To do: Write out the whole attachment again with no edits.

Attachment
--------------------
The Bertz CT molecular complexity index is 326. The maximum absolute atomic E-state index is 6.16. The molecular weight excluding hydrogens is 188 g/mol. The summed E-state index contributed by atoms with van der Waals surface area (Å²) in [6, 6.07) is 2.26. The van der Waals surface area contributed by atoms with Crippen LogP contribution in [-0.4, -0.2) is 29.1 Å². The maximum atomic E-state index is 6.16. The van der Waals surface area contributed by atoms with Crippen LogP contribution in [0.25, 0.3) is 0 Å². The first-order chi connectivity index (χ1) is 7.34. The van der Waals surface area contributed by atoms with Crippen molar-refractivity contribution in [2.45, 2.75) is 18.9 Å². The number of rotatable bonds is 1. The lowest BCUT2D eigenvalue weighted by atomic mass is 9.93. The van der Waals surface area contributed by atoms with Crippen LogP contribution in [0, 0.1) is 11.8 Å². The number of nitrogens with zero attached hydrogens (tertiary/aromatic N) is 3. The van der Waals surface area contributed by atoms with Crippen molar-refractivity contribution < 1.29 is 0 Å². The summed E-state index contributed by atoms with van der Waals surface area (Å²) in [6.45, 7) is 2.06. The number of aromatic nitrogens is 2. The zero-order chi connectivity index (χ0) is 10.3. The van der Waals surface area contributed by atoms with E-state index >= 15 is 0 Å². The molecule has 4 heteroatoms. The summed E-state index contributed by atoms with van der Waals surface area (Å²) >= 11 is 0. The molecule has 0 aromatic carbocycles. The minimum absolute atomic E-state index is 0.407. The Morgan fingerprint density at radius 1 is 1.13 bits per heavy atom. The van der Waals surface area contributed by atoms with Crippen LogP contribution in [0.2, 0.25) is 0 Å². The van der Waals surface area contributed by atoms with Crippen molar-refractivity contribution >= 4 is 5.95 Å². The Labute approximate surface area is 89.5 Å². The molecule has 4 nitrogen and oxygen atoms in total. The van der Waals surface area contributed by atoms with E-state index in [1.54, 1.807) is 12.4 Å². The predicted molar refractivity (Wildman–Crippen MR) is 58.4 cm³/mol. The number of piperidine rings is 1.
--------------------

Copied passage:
The Bertz CT molecular complexity index is 326. The maximum absolute atomic E-state index is 6.16. The molecular weight excluding hydrogens is 188 g/mol. The summed E-state index contributed by atoms with van der Waals surface area (Å²) in [6, 6.07) is 2.26. The van der Waals surface area contributed by atoms with Crippen LogP contribution in [-0.4, -0.2) is 29.1 Å². The maximum atomic E-state index is 6.16. The van der Waals surface area contributed by atoms with Crippen LogP contribution in [0.25, 0.3) is 0 Å². The first-order chi connectivity index (χ1) is 7.34. The van der Waals surface area contributed by atoms with Crippen molar-refractivity contribution in [2.45, 2.75) is 18.9 Å². The number of rotatable bonds is 1. The lowest BCUT2D eigenvalue weighted by atomic mass is 9.93. The van der Waals surface area contributed by atoms with Crippen LogP contribution in [0, 0.1) is 11.8 Å². The number of nitrogens with zero attached hydrogens (tertiary/aromatic N) is 3. The van der Waals surface area contributed by atoms with Crippen molar-refractivity contribution < 1.29 is 0 Å². The summed E-state index contributed by atoms with van der Waals surface area (Å²) in [6.45, 7) is 2.06. The number of aromatic nitrogens is 2. The zero-order chi connectivity index (χ0) is 10.3. The van der Waals surface area contributed by atoms with E-state index >= 15 is 0 Å². The molecule has 4 heteroatoms. The summed E-state index contributed by atoms with van der Waals surface area (Å²) >= 11 is 0. The molecule has 0 aromatic carbocycles. The minimum absolute atomic E-state index is 0.407. The Morgan fingerprint density at radius 1 is 1.13 bits per heavy atom. The van der Waals surface area contributed by atoms with Crippen LogP contribution in [0.2, 0.25) is 0 Å². The van der Waals surface area contributed by atoms with Crippen molar-refractivity contribution >= 4 is 5.95 Å². The Labute approximate surface area is 89.5 Å². The molecule has 4 nitrogen and oxygen atoms in total. The van der Waals surface area contributed by atoms with E-state index in [1.54, 1.807) is 12.4 Å². The predicted molar refractivity (Wildman–Crippen MR) is 58.4 cm³/mol. The number of piperidine rings is 1.